Richard Strauss (1864-1949)

(born Munich, 11 June 1864; died Garmisch-Partenkirchen, 8 September 1949).

His father, a professional horn player, gave him a musical grounding exclusively in the classics, and he composed copiously from the age of six. He went briefly to university, but had no formal tuition in composition. He had several works given in Munich, including a symphony, when he was 17, and the next year a wind serenade in Dresden and a violin concerto in Vienna. At 20, a second symphony was given in New York and he conducted the Meiningen Orchestra in a suite for wind. In 1885 he became conductor of that orchestra, but soon left and visited Italy. He had been influenced by Lisztian and Wagnerian thinking; one result was Aus ltalien, which caused controversy on its premiere in 1887. By then Strauss was a junior conductor at the Munich Opera.

Other tone poems followed: Macbeth, Don Juan and Tod und Verklärung come from the late 1880s. It is Don Juan that, with its orchestral brilliance, its formal command and its vivid evocation of passionate ardour (he was in love with the singer Pauline von Ahna, his future wife), shows his maturity and indeed virtuosity as a composer. With its premiere, at Weimar (he had moved to a post at the opera house there), he was recognized as the leading progressive composer in Germany. He was ill during 1891-3 but wrote his first opera, Guntram, which was a modest success but a failure later in Munich. His conducting career developed; he directed many major operas, including Wagner at Bayreuth, and returned to Munich in 1896 as chief conductor at the opera. To the late 1890s belong the witty and colourful Till Eulenspiegel, a portrait of a disrespectful rogue with whom Strauss clearly had a good deal of sympathy, the graphic yet also poetic and psychologically subtle Don Quixote (cast respectively in rondo and variation forms) and Ein Heldenleben, 'a hero's life', where Strauss himself is the hero and his adversaries the music critics. There is more autobiography in the Symphonia domestica of 1903; he conducted its premiere during his first visit to the USA, in 1904.

Strauss was now moving towards opera. His Feuersnot was given in 1901; in 1904 Salome was begun, after Wilde's play. It was given at Dresden the next year. Regarded as blasphemous and salacious, it ran into censorship trouble but was given at 50 opera houses in the next two years. This and Elektra (given in 1909) follow up the tone poems in their evocation of atmosphere and their thematic structure; both deal with female obsessions of a disordered, macabre kind, with violent climaxes involving gruesome deaths and impassioned dancing, with elements of abnormal sexuality and corruption, exploiting the female voice pressed to dramatic extremes.

Strauss did not pursue that path. After the violence and dissonance of the previous operas, and their harsh psychological realism, Strauss and his librettist Hofmannsthal turned to period comedy, set in the Vienna of Maria Theresa, for Der Rosenkavalier; the score is no less rich in inner detail, but it is applied to the evocation of tenderness, nostalgia and humour, helped by sentimental Viennese waltzes. Again the female voice - but this time its radiance and warmth is exploited, in the three great roles of the Marschallin, Octavian and Sophie. It was given at Dresden in 1911 with huge success and was soon produced in numerous other opera houses. Strauss followed it with Ariadne auf Naxos, at first linked with a Moliere play, later revised as prologue (behind the scenes at a private theatre) and opera, mixing commedia dell'arte and classical tragedy to a delicate, chamber orchestral accompaniment. The two versions were given in 1912 and (in Vienna) 1916.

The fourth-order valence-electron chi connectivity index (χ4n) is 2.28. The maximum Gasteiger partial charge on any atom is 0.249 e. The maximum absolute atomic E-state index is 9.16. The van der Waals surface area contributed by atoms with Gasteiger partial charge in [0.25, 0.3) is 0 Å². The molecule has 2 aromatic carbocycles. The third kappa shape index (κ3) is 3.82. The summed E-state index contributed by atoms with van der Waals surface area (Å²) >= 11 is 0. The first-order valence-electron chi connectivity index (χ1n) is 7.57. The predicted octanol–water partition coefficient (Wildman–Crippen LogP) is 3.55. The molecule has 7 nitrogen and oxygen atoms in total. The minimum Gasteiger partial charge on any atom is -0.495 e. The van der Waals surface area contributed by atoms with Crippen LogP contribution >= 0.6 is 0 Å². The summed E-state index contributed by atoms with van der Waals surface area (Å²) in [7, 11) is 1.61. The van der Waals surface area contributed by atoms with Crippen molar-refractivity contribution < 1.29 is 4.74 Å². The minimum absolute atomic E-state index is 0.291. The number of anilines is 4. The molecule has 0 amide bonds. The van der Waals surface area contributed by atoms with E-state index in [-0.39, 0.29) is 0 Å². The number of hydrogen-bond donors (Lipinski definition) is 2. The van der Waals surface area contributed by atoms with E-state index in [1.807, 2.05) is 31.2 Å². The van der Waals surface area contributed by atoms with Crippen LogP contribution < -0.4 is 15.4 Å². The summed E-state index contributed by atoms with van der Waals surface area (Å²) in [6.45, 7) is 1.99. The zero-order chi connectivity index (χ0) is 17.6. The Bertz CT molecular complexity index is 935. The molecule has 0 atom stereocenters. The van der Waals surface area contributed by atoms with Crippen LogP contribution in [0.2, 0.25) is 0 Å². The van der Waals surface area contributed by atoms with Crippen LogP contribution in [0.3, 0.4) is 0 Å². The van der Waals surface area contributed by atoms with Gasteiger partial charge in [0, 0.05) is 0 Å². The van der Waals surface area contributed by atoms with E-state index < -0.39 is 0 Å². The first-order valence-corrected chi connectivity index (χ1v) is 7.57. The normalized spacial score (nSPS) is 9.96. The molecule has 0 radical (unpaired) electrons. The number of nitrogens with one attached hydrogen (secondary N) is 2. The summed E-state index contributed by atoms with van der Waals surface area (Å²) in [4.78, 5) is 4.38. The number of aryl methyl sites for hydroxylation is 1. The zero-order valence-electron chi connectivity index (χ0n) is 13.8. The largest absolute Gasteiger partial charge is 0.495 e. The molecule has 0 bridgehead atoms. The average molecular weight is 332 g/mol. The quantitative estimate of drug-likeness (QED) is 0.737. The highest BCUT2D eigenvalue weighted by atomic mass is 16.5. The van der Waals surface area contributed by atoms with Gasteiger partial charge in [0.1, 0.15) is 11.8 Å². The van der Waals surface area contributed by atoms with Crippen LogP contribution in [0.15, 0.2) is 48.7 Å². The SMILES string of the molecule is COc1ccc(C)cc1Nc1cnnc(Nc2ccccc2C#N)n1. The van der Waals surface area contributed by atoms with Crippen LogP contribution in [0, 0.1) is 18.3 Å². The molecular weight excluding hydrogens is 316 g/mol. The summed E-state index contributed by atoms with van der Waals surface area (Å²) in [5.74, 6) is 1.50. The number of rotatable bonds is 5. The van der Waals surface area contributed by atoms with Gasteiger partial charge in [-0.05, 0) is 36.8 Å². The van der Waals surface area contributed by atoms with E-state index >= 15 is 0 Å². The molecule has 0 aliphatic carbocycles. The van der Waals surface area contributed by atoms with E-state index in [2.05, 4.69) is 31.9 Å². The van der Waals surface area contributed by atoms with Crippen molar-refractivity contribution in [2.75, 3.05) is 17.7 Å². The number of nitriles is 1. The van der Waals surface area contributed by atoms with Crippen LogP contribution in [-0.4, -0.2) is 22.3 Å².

Strauss had been conducting in Berlin, the court and opera orchestras, since 1908; in 1919 he took up a post as joint director of the Vienna Staatsoper, where his latest collaboration with Hofmannsthal, Die Frau ohne Schatten, was given that year: a work embodying much symbolism and psychology, opulently but finely scored, and regarded by some as one of Strauss's noblest achievements. His busy, international conducting career continued in the inter-war years; there were visits to North and South America as well as to most parts of Europe in the 1920s, which also saw the premieres of two more operas, both at Dresden, the autobiographical, domestic comedy Intermezzo and Die ägyptische Helena. His last Hofmannsthal opera, Arabella, an appealing re-creation of some of the atmosphere of Rosenkavalier, followed in 1933. Of his remaining operas, Capriccio (1942), a 'conversation-piece' in a single act set in the 18th century and dealing with the amorous and artistic rivalries of a poet and a musician, is the most successful, with its witty, graceful, serene score.

During the 1930s Strauss, seeking a smooth and quiet Iife, had allowed himself to accept - without facing up to their full import - the circumstances created in Germany by the Nazis. For a time he was head of the State Music Bureau and he once obligingly conducted at Bayreuth when Toscanini had withdrawn. But he was frustrated at being unable to work with his Jewish librettist, Stefan Zweig (Hofmannsthal had been part-Jewish), and he protected his Jewish daughter-in-law; during the war years, when he mainly lived in Vienna, he and the Nazi authorities lived in no more than mutual toleration. When Germany was defeated, and her opera houses destroyed, Strauss wrote an intense lament, Metamorphosen, for 23 solo strings; this is one of several products of a golden 'Indian summer', which include an oboe concerto and the Four Last Songs, works in a ripe, mellow idiom, executed with a grace worthy of his beloved Mozart. He died in his Garmisch home in 1949.